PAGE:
From the November 2012 issue of Investment Advisor • Subscribe!

6 Overlooked Criteria for Broker-Dealer Due Diligence

When investigating a new BD, you may not be looking at the following criteria—but you should

Illustrations by <a href="http://www.shawnielsen.com/">Shaw Nielsen</a> Illustrations by Shaw Nielsen

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from The Advisor's Professional Library
  • Recent Changes in the Regulatory Landscape 2011 marked a major shift in the regulatory environment, as the SEC adopted rules for implementing the Dodd-Frank Act.  Many changes to Investment Advisers Act were authorized by Title IV of the Dodd-Frank Act.  
  • Anti-Fraud Provisions of the Investment Advisers Act RIAs and IARs should view themselves as fiduciaries at all times, whether they meet the legal definition or not.  Deviating from the fiduciary standard of full disclosure while courting clients may cause the advisor significant problems.

It’s not surprising that when the majority of registered reps look to change their broker-dealer, they tend to focus on short-term factors and immediate satisfaction. Quick relief in the form of better technology and payout, ticket charges, expenses and transition support can be very attractive. However, focusing on the long-term benefits will go a lot further in securing a new broker-dealer relationship that will last.

Here are six criteria worth investigating to help ensure that when you make a broker-dealer change, it’s the right one. 

1. Check the firm’s profitability and financials.

Since the 2008 market downturn, the bottom line comes down to, “Is the firm consistently profitable?” Average broker-dealer profitability is surprisingly modest: approximately 4% of revenue, with half of that historically coming from money market interest. With money market accounts earning virtually nothing, half of the firm’s profit spread is now gone. Besides lack of money market revenue, margin squeeze has become an increasingly large issue with increased compliance cost to satisfy Dodd-Frank requirements (See “Time to Consider Alternatives to Money Market Funds,” Investment Advisor, October 2012).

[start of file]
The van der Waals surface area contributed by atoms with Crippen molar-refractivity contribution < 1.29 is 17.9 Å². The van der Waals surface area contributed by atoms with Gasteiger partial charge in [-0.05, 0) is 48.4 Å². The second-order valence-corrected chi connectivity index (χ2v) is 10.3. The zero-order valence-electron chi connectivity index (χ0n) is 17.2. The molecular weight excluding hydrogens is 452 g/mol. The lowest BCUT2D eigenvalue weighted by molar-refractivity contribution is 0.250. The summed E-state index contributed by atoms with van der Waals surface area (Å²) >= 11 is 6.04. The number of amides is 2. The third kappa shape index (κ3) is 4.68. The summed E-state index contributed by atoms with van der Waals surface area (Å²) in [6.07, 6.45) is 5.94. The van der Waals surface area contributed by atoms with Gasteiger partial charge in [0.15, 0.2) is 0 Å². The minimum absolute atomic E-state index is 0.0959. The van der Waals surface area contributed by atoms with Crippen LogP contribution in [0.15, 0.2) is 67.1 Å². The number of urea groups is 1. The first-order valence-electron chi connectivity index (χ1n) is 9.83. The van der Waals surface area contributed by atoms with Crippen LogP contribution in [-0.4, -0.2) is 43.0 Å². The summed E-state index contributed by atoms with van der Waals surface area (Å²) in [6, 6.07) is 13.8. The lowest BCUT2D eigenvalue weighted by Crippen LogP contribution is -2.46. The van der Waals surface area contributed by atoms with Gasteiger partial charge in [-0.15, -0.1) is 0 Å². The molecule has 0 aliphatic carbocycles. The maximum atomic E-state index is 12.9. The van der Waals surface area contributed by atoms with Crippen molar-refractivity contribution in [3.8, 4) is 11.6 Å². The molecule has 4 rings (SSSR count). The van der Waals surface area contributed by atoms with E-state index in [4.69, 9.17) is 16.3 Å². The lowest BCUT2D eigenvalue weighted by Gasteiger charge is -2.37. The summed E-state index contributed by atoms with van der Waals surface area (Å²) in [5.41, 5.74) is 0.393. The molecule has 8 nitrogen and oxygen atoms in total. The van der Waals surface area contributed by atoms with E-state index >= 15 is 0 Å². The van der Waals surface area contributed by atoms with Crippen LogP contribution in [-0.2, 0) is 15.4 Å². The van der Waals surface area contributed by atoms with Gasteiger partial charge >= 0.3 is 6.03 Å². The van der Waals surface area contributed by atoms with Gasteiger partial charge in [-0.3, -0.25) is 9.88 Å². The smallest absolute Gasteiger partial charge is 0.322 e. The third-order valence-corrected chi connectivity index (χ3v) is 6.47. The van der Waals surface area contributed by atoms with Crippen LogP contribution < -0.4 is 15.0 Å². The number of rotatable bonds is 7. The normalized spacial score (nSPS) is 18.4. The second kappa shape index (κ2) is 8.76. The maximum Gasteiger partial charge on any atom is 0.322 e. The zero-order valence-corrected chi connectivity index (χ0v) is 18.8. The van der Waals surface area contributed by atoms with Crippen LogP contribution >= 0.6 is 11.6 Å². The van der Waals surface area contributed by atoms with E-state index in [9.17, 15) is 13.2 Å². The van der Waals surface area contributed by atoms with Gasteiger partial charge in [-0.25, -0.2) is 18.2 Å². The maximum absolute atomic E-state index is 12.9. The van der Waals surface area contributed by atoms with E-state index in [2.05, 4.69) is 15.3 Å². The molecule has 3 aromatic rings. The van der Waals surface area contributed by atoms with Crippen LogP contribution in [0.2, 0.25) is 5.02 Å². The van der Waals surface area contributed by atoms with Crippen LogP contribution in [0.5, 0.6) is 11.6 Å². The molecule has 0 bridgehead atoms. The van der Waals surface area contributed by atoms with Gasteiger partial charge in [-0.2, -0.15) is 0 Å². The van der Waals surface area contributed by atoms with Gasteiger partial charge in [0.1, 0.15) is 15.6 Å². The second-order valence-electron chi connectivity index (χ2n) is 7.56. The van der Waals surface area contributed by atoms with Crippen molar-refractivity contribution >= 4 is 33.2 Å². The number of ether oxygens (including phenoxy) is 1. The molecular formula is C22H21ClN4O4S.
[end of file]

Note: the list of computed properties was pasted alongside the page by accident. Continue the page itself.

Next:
While publicly traded firms are transparent on their financials, private firms are not. These privately owned firms have been hesitant to release financial information in the past, but that has been changing now that the management at many firms has realized that reps need more assurances when choosing a new home.

You can request to see a quarterly focus report that will give you a clear picture of a firm’s financial accounting. Also, ask to see what their profits and losses have run annually since 2008. Don’t hold the weight of the world on excess net capital, since some firms will purposely keep a lower amount of excess net capital to discourage securities attorneys from targeting their firm for frivolous claims. Do be concerned, though, if the firm has a history of net capital violations. Another beneficial gauge of financial viability is to look at a firm’s aggregate indebtedness to net capital. In the following table, compare the low debt ratio of SCF Securities to that of Brookstone Securities (data as of March 31, 2012), which recently closed its doors.

2. Review alternative investment legacy and concentration.